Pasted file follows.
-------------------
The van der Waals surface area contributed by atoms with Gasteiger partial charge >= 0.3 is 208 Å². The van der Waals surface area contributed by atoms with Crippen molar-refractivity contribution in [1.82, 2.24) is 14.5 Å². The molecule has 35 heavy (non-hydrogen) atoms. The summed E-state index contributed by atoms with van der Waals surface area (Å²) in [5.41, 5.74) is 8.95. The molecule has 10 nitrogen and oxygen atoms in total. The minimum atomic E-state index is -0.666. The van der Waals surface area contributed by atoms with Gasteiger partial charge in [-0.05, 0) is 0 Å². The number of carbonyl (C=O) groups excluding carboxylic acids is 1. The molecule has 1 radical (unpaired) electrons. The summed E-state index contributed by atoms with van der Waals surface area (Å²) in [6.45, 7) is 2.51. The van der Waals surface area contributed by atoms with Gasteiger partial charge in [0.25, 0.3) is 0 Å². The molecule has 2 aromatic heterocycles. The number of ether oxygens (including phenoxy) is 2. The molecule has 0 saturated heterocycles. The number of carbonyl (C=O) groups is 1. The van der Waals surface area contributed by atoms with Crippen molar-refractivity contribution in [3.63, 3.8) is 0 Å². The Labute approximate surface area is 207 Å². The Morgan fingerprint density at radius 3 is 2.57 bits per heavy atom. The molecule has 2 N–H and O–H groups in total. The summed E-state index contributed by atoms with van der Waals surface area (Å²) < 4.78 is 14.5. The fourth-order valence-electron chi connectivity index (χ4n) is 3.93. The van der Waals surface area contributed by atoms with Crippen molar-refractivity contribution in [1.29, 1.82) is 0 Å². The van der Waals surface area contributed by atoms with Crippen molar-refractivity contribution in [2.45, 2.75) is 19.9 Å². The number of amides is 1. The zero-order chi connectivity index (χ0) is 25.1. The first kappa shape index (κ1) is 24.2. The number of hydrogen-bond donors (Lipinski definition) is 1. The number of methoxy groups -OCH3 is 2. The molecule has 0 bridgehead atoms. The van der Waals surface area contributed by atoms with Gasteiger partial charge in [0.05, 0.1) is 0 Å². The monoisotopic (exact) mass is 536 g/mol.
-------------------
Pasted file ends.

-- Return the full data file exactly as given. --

The van der Waals surface area contributed by atoms with Gasteiger partial charge >= 0.3 is 208 Å². The van der Waals surface area contributed by atoms with Crippen molar-refractivity contribution in [1.82, 2.24) is 14.5 Å². The molecule has 35 heavy (non-hydrogen) atoms. The summed E-state index contributed by atoms with van der Waals surface area (Å²) in [5.41, 5.74) is 8.95. The molecule has 10 nitrogen and oxygen atoms in total. The minimum atomic E-state index is -0.666. The van der Waals surface area contributed by atoms with Gasteiger partial charge in [-0.05, 0) is 0 Å². The number of carbonyl (C=O) groups excluding carboxylic acids is 1. The molecule has 1 radical (unpaired) electrons. The summed E-state index contributed by atoms with van der Waals surface area (Å²) in [6.45, 7) is 2.51. The van der Waals surface area contributed by atoms with Gasteiger partial charge in [0.25, 0.3) is 0 Å². The molecule has 2 aromatic heterocycles. The number of ether oxygens (including phenoxy) is 2. The molecule has 0 saturated heterocycles. The number of carbonyl (C=O) groups is 1. The van der Waals surface area contributed by atoms with Crippen molar-refractivity contribution in [3.63, 3.8) is 0 Å². The Labute approximate surface area is 207 Å². The Morgan fingerprint density at radius 3 is 2.57 bits per heavy atom. The molecule has 2 N–H and O–H groups in total. The summed E-state index contributed by atoms with van der Waals surface area (Å²) < 4.78 is 14.5. The fourth-order valence-electron chi connectivity index (χ4n) is 3.93. The van der Waals surface area contributed by atoms with Crippen molar-refractivity contribution in [1.29, 1.82) is 0 Å². The van der Waals surface area contributed by atoms with Crippen molar-refractivity contribution in [2.45, 2.75) is 19.9 Å². The number of amides is 1. The zero-order chi connectivity index (χ0) is 25.1. The first kappa shape index (κ1) is 24.2. The number of hydrogen-bond donors (Lipinski definition) is 1. The number of methoxy groups -OCH3 is 2. The molecule has 0 bridgehead atoms. The van der Waals surface area contributed by atoms with Gasteiger partial charge in [0.05, 0.1) is 0 Å². The monoisotopic (exact) mass is 536 g/mol.